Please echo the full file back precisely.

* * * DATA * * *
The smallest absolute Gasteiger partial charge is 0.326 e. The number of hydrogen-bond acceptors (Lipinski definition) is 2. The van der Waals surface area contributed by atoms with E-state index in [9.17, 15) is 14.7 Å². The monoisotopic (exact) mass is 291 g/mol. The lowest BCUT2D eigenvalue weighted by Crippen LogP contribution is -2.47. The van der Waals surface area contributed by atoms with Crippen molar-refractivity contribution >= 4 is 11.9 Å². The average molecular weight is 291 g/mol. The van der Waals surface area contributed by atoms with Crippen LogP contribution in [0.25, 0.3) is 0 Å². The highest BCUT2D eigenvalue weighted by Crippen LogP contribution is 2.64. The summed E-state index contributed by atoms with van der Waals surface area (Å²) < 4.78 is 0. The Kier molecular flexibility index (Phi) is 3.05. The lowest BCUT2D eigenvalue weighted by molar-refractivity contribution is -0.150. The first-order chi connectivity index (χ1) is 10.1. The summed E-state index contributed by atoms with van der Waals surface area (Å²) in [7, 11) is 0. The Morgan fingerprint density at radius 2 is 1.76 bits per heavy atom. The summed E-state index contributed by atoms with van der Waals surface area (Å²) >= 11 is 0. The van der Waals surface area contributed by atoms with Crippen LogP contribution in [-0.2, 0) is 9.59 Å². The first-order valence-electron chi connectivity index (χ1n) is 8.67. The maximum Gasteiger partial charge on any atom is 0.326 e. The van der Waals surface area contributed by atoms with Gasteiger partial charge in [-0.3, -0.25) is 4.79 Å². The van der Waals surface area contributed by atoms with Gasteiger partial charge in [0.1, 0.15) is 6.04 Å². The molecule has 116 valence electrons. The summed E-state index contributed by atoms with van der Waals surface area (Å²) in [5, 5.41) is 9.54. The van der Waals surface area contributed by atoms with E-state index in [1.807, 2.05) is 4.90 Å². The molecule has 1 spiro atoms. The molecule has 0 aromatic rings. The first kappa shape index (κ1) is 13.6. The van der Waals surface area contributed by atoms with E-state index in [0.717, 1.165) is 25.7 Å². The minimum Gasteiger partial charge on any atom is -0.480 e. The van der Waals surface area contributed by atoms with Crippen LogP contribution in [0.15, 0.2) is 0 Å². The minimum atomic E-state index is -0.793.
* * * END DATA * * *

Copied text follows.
The smallest absolute Gasteiger partial charge is 0.326 e. The number of hydrogen-bond acceptors (Lipinski definition) is 2. The van der Waals surface area contributed by atoms with E-state index in [9.17, 15) is 14.7 Å². The monoisotopic (exact) mass is 291 g/mol. The lowest BCUT2D eigenvalue weighted by Crippen LogP contribution is -2.47. The van der Waals surface area contributed by atoms with Crippen molar-refractivity contribution >= 4 is 11.9 Å². The average molecular weight is 291 g/mol. The van der Waals surface area contributed by atoms with Crippen LogP contribution in [0.25, 0.3) is 0 Å². The highest BCUT2D eigenvalue weighted by Crippen LogP contribution is 2.64. The summed E-state index contributed by atoms with van der Waals surface area (Å²) < 4.78 is 0. The Kier molecular flexibility index (Phi) is 3.05. The lowest BCUT2D eigenvalue weighted by molar-refractivity contribution is -0.150. The first-order chi connectivity index (χ1) is 10.1. The summed E-state index contributed by atoms with van der Waals surface area (Å²) in [7, 11) is 0. The Morgan fingerprint density at radius 2 is 1.76 bits per heavy atom. The summed E-state index contributed by atoms with van der Waals surface area (Å²) >= 11 is 0. The van der Waals surface area contributed by atoms with Crippen LogP contribution in [-0.2, 0) is 9.59 Å². The first-order valence-electron chi connectivity index (χ1n) is 8.67. The maximum Gasteiger partial charge on any atom is 0.326 e. The van der Waals surface area contributed by atoms with Gasteiger partial charge in [-0.3, -0.25) is 4.79 Å². The van der Waals surface area contributed by atoms with Gasteiger partial charge in [0.1, 0.15) is 6.04 Å². The molecule has 116 valence electrons. The summed E-state index contributed by atoms with van der Waals surface area (Å²) in [5, 5.41) is 9.54. The van der Waals surface area contributed by atoms with E-state index in [1.807, 2.05) is 4.90 Å². The molecule has 1 spiro atoms. The molecule has 0 aromatic rings. The first kappa shape index (κ1) is 13.6. The van der Waals surface area contributed by atoms with E-state index in [0.717, 1.165) is 25.7 Å². The minimum Gasteiger partial charge on any atom is -0.480 e. The van der Waals surface area contributed by atoms with Crippen LogP contribution in [0.15, 0.2) is 0 Å². The minimum atomic E-state index is -0.793.